Brooklyn: 718.531.9700 | Manhattan: 212.696.4LAW
Toll-free: 855.HELD.HINES | Email: info@heldhines.com

I Fell in a Shared Parking Lot – Who Is Responsible?

  • Posted on: Jul 15 2019
  • By:

If you slip and fall in someone’s office, house, or other workspace, you know exactly who to sue. But what if you slip and fall in a shared parking lot? Which business is at-fault? It’s not always clear, especially if the businesses using that shared parking lot don’t actually own the property themselves. It may take a little bit of research to determine who has the legal responsibilities of taking care of the parking lot and covering your medical bills.

Do You Work There?

The first thing you need to do to determine who is at fault is to look at your employment and what you were doing at the time. If you slipped and fell while going into or leaving work, you likely have a workers’ compensation case, not a slip and fall personal injury case. However, it’s not always such a black and white situation. If, for example, you’re a contract worker or someone who doesn’t work at a fixed location, you may not be covered.

Lot Ownership

If you were a customer, you need to determine who is actually responsible for the lot. If the businesses surrounding it only lease their retail space, it’s likely not them. You’ll need to determine who the landlord is, because they’re the ones responsible. This is even true if you were there for work. If the lot is privately owned by a landlord or is considered public domain, you can’t make a workers’ comp claim at all. Instead, you have to sue the landlord for a slip and fall injury.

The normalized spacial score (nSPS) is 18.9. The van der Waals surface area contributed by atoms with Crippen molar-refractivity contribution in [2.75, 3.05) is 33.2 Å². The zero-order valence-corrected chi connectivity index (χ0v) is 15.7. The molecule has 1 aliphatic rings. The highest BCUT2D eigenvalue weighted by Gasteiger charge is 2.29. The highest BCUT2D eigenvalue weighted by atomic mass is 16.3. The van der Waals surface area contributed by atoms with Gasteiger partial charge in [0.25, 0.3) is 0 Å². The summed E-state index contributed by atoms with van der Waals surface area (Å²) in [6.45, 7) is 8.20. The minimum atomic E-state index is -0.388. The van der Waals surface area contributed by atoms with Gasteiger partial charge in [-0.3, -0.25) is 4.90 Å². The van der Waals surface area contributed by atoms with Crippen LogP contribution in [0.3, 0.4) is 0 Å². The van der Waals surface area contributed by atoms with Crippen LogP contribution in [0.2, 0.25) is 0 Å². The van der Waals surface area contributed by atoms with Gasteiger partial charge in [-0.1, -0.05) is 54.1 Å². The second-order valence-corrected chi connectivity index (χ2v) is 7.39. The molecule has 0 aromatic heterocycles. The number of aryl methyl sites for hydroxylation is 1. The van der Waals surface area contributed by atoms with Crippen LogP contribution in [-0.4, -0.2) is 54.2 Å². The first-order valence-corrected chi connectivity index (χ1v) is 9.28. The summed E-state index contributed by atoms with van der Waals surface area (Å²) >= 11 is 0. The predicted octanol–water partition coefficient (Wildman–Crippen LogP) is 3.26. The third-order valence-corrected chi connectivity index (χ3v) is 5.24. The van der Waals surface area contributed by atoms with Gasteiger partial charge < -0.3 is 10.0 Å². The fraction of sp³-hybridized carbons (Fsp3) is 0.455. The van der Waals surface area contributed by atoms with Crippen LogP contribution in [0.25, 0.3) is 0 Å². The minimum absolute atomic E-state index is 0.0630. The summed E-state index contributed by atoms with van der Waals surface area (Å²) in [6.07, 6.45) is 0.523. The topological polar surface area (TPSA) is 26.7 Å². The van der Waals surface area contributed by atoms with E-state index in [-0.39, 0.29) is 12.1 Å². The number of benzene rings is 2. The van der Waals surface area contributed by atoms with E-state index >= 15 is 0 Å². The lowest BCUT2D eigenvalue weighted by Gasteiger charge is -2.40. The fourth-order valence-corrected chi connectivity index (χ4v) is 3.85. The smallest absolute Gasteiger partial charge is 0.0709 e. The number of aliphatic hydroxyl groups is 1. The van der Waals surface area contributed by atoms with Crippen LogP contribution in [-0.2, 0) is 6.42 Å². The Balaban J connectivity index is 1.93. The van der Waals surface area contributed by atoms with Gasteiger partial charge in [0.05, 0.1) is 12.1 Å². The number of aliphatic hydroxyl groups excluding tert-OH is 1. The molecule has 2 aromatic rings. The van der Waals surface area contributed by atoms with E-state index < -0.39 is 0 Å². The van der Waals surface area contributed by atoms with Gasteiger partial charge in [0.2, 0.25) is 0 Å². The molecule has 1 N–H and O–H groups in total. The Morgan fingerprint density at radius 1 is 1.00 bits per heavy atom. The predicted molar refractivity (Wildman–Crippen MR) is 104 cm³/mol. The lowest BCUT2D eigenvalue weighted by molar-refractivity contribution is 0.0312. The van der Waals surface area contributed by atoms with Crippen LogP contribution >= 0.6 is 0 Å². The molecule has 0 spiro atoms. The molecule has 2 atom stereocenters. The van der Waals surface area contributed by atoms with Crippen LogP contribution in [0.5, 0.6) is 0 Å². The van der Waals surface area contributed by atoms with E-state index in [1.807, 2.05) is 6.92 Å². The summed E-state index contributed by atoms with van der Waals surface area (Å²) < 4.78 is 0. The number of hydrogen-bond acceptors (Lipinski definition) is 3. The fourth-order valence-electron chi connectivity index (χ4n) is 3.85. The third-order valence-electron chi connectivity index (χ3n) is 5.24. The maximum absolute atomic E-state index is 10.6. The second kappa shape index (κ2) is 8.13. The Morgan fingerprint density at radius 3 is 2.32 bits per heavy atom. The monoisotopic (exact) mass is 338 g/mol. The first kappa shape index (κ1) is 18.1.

On the other hand, if you’re a customer who slips in a parking lot owned by a business, that business has a duty to keep the lot safe. This includes dealing with any ice that builds up and filling in holes that have appeared. You can pursue legal action against the business for failing to keep their parking space safe.

Customers Bear Some Responsibility, Too

Customers and employees do have some responsibility in keeping themselves reasonably safe. For example, if a parking lot is icy, it’s reasonable for you to walk slowly and carefully. If there are clear warning signs regarding holes or ice, it’s reasonable you would read them. If you sue and are found to have acted unreasonably, you’re likely to lose the case.

Before you start a slip and fall accident, you want to be sure you have a legal expert on your side. Contact the offices of Held & Hines today to talk to one of our seasoned attorneys.

Posted in: Personal Injury, Slip and Fall, Uncategorized

Areas of practice

  • Board of Education Abuse/Neglect
  • Breach of Contract Cases
  • Broker Commission Disputes
  • Civil Rights
  • Class Actions
  • Closings
  • Condominium & Cooperative Representation
  • Construction Accidents
  • Corporate Formation
  • Defamation & Slander Cases
  • Defective/Hazardous Products
  • Dog Bites/Animal Attacks
  • Drug Litigation
  • Employment Law
  • Ice/Snow Cases
  • Insurance Company Bad Faith Claims
  • Knockdown Bicycle Cases
  • Landlord & Tenant
  • Liquor / Tobacco / Lotto Licensing
  • Medical Malpractice
  • Membership / Shareholder Agreements
  • Motor Vehicle Accdients
  • Nursing Home Abuse/Neglect
  • Pedestrian Knockdown Cases
  • Personal Injury
  • Premise Liability
  • Prisoner’s Rights
  • Real Estate Broker Commission Disputes
  • Real Estate Closings
  • Real Estate Litigation
  • Refinances
  • Sale of Business
  • Slip & Fall Accidents
  • Trademarks
  • Wrongful Death